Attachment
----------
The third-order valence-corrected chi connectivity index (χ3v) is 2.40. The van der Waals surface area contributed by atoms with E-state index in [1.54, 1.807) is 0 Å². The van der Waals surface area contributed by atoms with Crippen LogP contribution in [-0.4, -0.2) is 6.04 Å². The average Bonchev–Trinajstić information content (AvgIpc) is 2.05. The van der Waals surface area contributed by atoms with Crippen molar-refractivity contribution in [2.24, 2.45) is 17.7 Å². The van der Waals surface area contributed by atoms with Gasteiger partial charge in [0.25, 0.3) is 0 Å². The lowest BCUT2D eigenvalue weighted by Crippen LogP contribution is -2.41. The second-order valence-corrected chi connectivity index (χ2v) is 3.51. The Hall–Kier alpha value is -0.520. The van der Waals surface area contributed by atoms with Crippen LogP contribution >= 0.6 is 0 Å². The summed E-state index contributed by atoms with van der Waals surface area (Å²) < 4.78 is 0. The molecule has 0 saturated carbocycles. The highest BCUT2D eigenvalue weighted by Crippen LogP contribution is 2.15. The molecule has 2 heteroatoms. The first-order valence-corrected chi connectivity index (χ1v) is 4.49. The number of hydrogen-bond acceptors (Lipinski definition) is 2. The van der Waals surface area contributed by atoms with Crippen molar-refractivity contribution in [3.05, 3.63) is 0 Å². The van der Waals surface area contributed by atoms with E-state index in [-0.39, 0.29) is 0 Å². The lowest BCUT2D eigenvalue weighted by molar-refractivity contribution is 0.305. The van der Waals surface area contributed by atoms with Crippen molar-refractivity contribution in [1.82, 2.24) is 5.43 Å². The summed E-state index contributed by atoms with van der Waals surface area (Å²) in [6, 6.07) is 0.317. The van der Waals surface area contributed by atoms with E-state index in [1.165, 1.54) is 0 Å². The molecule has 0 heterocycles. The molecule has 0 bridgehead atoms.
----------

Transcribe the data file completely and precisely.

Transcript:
The third-order valence-corrected chi connectivity index (χ3v) is 2.40. The van der Waals surface area contributed by atoms with E-state index in [1.54, 1.807) is 0 Å². The van der Waals surface area contributed by atoms with Crippen LogP contribution in [-0.4, -0.2) is 6.04 Å². The average Bonchev–Trinajstić information content (AvgIpc) is 2.05. The van der Waals surface area contributed by atoms with Crippen molar-refractivity contribution in [2.24, 2.45) is 17.7 Å². The van der Waals surface area contributed by atoms with Gasteiger partial charge in [0.25, 0.3) is 0 Å². The lowest BCUT2D eigenvalue weighted by Crippen LogP contribution is -2.41. The second-order valence-corrected chi connectivity index (χ2v) is 3.51. The Hall–Kier alpha value is -0.520. The van der Waals surface area contributed by atoms with Crippen LogP contribution >= 0.6 is 0 Å². The summed E-state index contributed by atoms with van der Waals surface area (Å²) < 4.78 is 0. The molecule has 0 saturated carbocycles. The highest BCUT2D eigenvalue weighted by Crippen LogP contribution is 2.15. The molecule has 2 heteroatoms. The first-order valence-corrected chi connectivity index (χ1v) is 4.49. The number of hydrogen-bond acceptors (Lipinski definition) is 2. The van der Waals surface area contributed by atoms with Crippen molar-refractivity contribution in [3.05, 3.63) is 0 Å². The van der Waals surface area contributed by atoms with E-state index in [-0.39, 0.29) is 0 Å². The lowest BCUT2D eigenvalue weighted by molar-refractivity contribution is 0.305. The van der Waals surface area contributed by atoms with Crippen molar-refractivity contribution in [1.82, 2.24) is 5.43 Å². The summed E-state index contributed by atoms with van der Waals surface area (Å²) in [6, 6.07) is 0.317. The van der Waals surface area contributed by atoms with E-state index in [1.165, 1.54) is 0 Å². The molecule has 0 heterocycles. The molecule has 0 bridgehead atoms.